Tuesday, December 20, 2005

Strategic Abandonment

Growing up on the farm was not all hard work. It was a lot of hard work - but not all work.

My closest buddies were the five Bennett brothers who lived on the farm behind ours. We would meet on Saturdays after our chores and play 3 on 3 football, King of the hay loft, Army and anything else we could think of until well after dark.

To get to their house I had to cut through a couple of our pastures, through some woods, cross Buckeye Run (a stream), then hike through their pasture. Most of the time that could be accomplished in about 20 minutes. If you walked to their house by the road it would take you the better part of an hour.

One Saturday I took off for the Bennett's without knowing that earlier in the week Mr. Bennett had rented a bull and had placed said bull in their pasture with the usual ten or twelve cows.

The Bennett house was in sight when I climbed over the fence into their pasture and started walking toward the farm yard. I saw the guys outside finishing their chores and they started waving at me - I waved back and kept walking. I saw the usual group of harmless cows to the right of me and did not pay much attention until I noticed that one significantly larger "cow" was looking my way.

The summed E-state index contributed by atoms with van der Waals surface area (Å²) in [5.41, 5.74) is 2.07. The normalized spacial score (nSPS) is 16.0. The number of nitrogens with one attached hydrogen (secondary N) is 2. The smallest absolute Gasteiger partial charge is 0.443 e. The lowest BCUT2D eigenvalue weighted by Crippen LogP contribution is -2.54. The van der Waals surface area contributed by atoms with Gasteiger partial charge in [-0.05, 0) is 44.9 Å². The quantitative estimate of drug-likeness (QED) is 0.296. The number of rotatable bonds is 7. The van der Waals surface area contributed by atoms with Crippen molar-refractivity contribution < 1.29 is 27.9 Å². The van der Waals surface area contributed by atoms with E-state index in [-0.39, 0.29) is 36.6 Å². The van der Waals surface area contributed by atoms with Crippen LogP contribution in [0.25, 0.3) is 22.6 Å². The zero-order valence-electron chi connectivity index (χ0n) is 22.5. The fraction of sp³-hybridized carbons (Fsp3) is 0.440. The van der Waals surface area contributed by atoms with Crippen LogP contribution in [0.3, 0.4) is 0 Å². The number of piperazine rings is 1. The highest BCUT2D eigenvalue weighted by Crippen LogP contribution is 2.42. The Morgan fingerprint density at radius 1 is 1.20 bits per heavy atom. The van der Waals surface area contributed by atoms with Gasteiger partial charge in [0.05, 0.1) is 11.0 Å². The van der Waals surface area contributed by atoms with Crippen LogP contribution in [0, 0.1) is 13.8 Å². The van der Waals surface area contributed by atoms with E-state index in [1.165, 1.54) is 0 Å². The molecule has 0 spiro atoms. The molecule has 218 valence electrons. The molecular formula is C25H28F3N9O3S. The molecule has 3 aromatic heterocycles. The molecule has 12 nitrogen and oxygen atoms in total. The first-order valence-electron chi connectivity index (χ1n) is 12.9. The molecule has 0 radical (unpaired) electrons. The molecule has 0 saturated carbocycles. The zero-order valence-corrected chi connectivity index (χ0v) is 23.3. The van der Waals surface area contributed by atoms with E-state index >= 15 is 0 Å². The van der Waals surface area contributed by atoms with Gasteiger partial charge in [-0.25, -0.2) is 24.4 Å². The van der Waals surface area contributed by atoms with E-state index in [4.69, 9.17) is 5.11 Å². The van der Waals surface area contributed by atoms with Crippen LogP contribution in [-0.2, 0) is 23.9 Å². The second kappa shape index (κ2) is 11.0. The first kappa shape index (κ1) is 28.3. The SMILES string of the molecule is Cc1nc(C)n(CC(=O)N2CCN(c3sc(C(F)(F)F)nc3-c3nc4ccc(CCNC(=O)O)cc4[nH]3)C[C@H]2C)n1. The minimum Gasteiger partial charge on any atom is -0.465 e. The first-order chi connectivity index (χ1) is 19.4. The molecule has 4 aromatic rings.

The bull lowered his head and kicked dust up with his nose - and I suddenly realized why the Bennett boys were still waving at me! I turned and burned back over the fence before the bull got any angrier.

In the corporate world... that's called Strategic Abandonment.

Sometimes you have to recognize that no matter how hard you try, no matter the effort you put into it... the bull is going to get you if you keep going forward.

The key: Act decisively : 1) recognize the situation, 2) get back to a safe position and 3) figure another way to your goal.

Hiking along the fence and out to the road took some additional time and effort - but it was clearly my best course for success.


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